Tag Archives: multnomah falls

Horsetail Falls Loop Hike

I took a favorite hike with a friend last week; it’s the Horsetail Falls Loop Hike, 2.6 easy miles. You’ve seen it before on this blog, here and here. Same same, but different. At the end of summer, the water flow is much lighter, but still pretty. We’ve had a hot, dry summer, and it shows in the reduced waterflow. Still pretty, though.

Horsetail Falls

Horsetail Falls, which is right on the Old Columbia River Highway.

Ponytail Falls

Ponytail Falls, which feeds into Horsetail Falls.

Ponytail Falls

I love that you can go behind it; that’s the reason I chose this hike for this particular friend.

Middle Oneonta Falls

Middle Oneonta Falls.


Looking down at the top of Lower Oneonta Falls. There’s a big logjam, and then it goes over the edge. You can’t see this waterfall from the trail, but you can hear it!


Coming off the trail, you walk back along the Old Columbia River Highway, and pass Oneonta Gorge, which is where Oneonta Creek ends up after the waterfalls. You can hike up the creek, but we were not prepared for wet feet, so we just went a little way. I love how big the rocks are here, and how narrow the canyon is.


It looks like a knitter was leaving a trail marker for someone.


My favorite picture of the day is in the creek under the old highway. The sun was shining through the very clear water, and the shadows of the water striders really showed why they can walk on water.

Multnomah Falls

On the way back home, we stopped at Multnomah Falls, because it’s right there. It’s the 100th anniversary of the Benson Bridge. I think I’ll have to do the hike to the top of Multnomah Falls this autumn. Soon!

Pippi goes to Multnomah Falls

It’s been really cold here lately, with temperatures down in the teens. That’s pretty chilly for our mild climate. But Jack Frost is an artful decorator. check out my windshield.


Laurie and I took a quick trip out to Multnomah Falls on Friday morning. It’s one of my favorite places; I’ve posted about it in other seasons, too. Laurie was wearing her Pippi hat.

laurie pippi

The falls were stunningly gorgeous.

multnomah ice

Some people made the short trek up to the bridge, but I was short on time and not dressed for more than a quick photo op.

upper multnomah

The lower falls:

lower multnomah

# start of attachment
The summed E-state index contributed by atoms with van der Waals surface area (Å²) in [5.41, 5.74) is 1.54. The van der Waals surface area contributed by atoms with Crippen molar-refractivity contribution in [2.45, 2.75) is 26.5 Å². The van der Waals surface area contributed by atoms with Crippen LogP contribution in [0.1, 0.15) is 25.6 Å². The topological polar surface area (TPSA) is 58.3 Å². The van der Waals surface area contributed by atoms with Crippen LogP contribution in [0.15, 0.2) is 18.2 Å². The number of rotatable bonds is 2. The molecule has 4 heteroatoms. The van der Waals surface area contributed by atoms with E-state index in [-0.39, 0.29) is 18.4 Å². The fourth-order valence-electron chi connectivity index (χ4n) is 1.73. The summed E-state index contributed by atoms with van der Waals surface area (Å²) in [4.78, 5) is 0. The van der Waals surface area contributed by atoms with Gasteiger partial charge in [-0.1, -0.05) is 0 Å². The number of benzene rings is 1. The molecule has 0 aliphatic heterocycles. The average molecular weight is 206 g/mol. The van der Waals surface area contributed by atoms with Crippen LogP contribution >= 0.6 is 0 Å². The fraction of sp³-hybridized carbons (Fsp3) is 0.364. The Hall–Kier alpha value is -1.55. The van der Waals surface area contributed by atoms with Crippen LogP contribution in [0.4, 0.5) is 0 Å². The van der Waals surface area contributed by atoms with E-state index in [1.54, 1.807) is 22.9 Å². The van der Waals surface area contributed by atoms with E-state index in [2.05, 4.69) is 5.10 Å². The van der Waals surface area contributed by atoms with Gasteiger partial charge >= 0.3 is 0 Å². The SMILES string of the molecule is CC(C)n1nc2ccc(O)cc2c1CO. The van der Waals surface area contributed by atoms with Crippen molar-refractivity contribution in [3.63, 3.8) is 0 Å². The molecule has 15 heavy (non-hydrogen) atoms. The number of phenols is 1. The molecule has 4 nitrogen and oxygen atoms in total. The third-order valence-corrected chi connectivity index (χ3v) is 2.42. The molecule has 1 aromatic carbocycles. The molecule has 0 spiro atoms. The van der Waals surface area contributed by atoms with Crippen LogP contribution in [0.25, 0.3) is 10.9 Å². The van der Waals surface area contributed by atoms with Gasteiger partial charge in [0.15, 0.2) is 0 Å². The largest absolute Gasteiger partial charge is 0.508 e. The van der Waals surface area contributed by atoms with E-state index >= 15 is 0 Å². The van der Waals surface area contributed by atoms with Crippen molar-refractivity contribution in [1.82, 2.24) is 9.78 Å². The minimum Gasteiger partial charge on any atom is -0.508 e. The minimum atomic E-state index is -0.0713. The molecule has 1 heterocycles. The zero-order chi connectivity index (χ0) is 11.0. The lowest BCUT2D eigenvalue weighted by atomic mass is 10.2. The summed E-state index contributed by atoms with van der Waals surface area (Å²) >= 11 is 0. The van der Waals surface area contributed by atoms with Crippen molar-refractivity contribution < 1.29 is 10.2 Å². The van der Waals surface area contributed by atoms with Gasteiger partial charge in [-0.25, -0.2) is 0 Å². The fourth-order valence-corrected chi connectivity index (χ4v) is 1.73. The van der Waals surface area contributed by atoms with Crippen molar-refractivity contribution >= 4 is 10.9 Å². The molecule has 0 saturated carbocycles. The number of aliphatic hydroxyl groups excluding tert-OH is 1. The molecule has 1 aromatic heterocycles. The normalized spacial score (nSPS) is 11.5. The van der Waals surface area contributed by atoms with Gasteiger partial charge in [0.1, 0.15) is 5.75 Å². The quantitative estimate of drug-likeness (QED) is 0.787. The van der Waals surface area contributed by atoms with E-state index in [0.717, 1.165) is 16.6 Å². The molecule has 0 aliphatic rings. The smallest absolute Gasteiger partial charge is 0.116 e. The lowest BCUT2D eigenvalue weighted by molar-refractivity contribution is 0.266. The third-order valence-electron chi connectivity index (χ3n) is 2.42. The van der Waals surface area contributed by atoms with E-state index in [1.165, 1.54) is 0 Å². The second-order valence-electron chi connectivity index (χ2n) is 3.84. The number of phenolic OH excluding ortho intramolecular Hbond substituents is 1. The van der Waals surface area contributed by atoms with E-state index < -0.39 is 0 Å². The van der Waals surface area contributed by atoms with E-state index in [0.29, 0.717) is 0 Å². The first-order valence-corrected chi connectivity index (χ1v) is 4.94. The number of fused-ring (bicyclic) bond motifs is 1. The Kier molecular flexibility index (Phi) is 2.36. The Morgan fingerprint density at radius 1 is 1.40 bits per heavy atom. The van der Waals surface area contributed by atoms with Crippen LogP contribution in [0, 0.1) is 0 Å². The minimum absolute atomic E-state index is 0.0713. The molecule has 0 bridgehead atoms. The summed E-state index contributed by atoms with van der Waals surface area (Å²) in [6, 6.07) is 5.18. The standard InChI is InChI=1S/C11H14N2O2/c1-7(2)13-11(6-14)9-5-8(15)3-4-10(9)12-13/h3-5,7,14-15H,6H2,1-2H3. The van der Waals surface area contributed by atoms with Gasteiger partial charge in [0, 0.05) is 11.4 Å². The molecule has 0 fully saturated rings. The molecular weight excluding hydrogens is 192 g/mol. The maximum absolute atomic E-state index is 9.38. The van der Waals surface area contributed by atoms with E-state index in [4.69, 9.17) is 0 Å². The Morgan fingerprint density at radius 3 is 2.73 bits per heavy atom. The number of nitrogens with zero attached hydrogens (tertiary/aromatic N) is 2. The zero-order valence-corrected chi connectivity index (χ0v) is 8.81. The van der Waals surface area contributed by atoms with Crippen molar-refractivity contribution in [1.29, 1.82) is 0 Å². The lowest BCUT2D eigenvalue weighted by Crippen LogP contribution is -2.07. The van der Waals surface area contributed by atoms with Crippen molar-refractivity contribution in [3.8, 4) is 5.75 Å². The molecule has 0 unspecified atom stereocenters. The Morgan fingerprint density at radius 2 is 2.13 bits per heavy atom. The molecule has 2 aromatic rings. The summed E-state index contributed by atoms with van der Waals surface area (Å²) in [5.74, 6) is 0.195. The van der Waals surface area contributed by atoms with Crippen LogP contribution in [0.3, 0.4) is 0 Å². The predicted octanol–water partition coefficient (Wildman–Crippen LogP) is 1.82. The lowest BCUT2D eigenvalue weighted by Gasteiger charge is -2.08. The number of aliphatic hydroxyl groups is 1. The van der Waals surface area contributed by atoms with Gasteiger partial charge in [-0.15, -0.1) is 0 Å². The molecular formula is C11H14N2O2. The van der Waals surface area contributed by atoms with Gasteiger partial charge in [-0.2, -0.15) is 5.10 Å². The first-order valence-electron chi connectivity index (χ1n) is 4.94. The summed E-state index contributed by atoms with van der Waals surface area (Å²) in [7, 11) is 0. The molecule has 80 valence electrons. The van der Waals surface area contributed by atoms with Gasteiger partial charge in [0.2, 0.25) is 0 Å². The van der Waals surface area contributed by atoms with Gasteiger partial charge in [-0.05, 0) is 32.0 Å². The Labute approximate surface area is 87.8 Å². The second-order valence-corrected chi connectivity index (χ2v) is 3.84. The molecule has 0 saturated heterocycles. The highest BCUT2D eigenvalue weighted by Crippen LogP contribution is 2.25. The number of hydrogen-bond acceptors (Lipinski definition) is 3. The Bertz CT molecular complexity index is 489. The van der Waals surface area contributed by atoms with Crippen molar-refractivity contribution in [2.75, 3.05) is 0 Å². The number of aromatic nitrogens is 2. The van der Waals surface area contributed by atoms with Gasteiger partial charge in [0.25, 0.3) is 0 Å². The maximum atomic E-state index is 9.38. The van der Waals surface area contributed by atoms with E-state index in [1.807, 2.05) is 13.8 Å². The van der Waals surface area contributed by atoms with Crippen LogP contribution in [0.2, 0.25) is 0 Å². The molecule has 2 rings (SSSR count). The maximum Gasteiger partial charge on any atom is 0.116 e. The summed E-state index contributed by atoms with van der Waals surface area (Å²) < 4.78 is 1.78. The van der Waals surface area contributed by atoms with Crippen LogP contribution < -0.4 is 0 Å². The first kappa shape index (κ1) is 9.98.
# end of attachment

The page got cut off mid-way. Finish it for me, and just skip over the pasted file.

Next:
We had a quick stop at Rooster Rock on the way back, and saw the ice in the Columbia. Do you see Beacon Rock way up the river?

columbia beacon

I’m knitting away at a new design project. I took it with me in the car, but I can’t show it to you yet, so here’s another picture of someone else’s knitting. One of my students from my Christmas stocking class sent me a picture of her nearly finished project. Congratulations, Courtney; it looks great!

courtney stocking

What’s on your needles?

Away from keyboard; be right back…

Sometimes you just need to unplug. It was beautiful on Saturday, so we went to Multnomah Falls. Us and a bazillion other people! But it was a good time, anyway.


Multnomah Falls is 620 feet high; it’s the second highest year-round waterfall in the US. This is just the upper portion of the upper falls. There’s a paved trail to the top of the falls. The trail gains 600 feet in elevation over 1.2 miles. Don’t think I didn’t notice.

Photo ops make a great excuse to stop for a moment:

fall guys

Somehow this fern looks like a sock pattern to me.


We eventually made it up to the top, and could look down at where the water falls over the edge of the mountain.

fall top

In this photo, you can see Multnomah Falls Lodge and the parking lot in the upper right corner. It’s a long way down.

fall top 2

But this picture is my favorite. It’s a little waterfall just before the big one. You wouldn’t know it’s there unless you went to the top. It looks mysterious and secluded, but it’s right next to the viewing platform at the top of the falls.

falls above